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March/April 2005 – Of Hunches and Numbers

When it comes to identifying trends, I’ll always take a good hunch over the most rigorously argued, statistically supported predictions. Statistics tell you how many chickens the coyote killed last night; a hunch tows you out of bed and sends you sharking around the dark with a flashlight and pitchfork.

So when reports for StatsCan and other agencies indicate that the number of women active in farming has been holding steady at about 26 percent since 1991, suggesting that women have no more or less effect on agriculture, I have to wonder. Are women more engaged in self-sufficiency agriculture, which, as a feature in the last issue of this magazine showed, does not even count as farming in much of Canada? How is it that what I see and hear—that women are a rising and potent force in farming—is so divergent from the numbers?

According to StatsCan’s 2001 Census, there were 91,180 female farm operators in Canada (of a total of 346,200 farm operators). Most of these women worked alongside male partners on family farms. As for farms operated exclusively by females, the numbers increased during 1991-2002 from 3.9 percent to 5 percent of all farms (or about 13,000 farms). No matter how you read those numbers, they don’t argue for a stunning trend.

Yet there is evidence—a lot of it in a colossally wobbly pile at my side as I write—to the contrary. Women are approaching agriculture with open minds, vigour and (I hestitate to use the word because it is so unbusinesslike. . . ) joy, that many men seem loath to show.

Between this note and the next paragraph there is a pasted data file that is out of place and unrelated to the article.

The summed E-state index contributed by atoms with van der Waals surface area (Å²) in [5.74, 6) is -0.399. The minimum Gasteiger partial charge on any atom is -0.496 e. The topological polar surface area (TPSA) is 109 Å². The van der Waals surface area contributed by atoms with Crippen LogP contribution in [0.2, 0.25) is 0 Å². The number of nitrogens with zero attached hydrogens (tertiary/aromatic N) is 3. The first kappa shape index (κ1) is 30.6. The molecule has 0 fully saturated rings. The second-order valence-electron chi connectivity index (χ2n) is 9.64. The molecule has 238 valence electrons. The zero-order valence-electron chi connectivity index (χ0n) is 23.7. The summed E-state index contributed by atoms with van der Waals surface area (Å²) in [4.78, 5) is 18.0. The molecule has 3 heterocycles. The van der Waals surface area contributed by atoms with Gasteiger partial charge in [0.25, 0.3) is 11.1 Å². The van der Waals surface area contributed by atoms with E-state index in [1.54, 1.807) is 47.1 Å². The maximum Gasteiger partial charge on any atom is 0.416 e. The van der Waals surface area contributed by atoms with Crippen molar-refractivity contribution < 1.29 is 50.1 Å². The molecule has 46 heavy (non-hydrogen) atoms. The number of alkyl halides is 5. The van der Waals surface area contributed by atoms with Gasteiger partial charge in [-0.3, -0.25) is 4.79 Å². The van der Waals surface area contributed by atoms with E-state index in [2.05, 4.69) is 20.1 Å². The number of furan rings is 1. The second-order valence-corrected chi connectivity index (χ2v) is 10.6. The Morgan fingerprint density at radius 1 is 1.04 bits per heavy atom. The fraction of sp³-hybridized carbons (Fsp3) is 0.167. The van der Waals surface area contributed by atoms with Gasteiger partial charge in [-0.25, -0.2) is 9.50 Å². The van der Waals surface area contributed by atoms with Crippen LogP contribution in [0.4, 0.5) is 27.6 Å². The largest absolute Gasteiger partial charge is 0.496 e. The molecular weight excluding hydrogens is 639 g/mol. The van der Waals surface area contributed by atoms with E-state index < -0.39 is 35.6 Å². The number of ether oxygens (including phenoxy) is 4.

Among my papers are numerous letters and emails, usually from women new to country life, requesting that Small Farm Canada provide information on the simplest of farm activities: buying poulty, stacking bales, or weeding. Some of these requests sound like straight lines for farmer’s daughter kind of jokes. My point is not to emphasize the writers’ lack of knowledge but rather to commend their unself-conscious enthusiasm and sense of possibility.

And what’s going on with the lock female farmers have on innovation and awards? The latest example, which I’m looking at in a recent issue of The Western Producer, is about Alberta small farmer Tam Anderson, who just won a direct marketing award. Apparently nuclear-powered, Anderson’s 25-acre farm/greenhouse operation attracts 20,000 visitors per year, has busloads of people disgorging every week spring, summer and fall to buy bedding plants, slurp fresh strawberries or launch pumpkins from a cannon at a pirate ship—all the while happily shedding dollars like autumn leaves. Her secret? To attend as many conferences and short courses as possible, and to keep the ideas flowing as readily as the irrigation pipes. A “lifelong learner” she calls herself. I know of several curmudgeonly male farmers who would sooner shoot a phrase like that than say it.

The manuscripts I receive, by a ratio of 2-1 are written by women. Increasingly the discourse about agriculture is being determined by female small farmers/advocates like Canadian Organic Grower editor Janet Wallace and the National Farmers Union’s Ann Slater (both of whom appear, ahem, in the pages of Small Farm Canada). You don’t need a degree in public relations to know that she who tells the stories sets the agenda.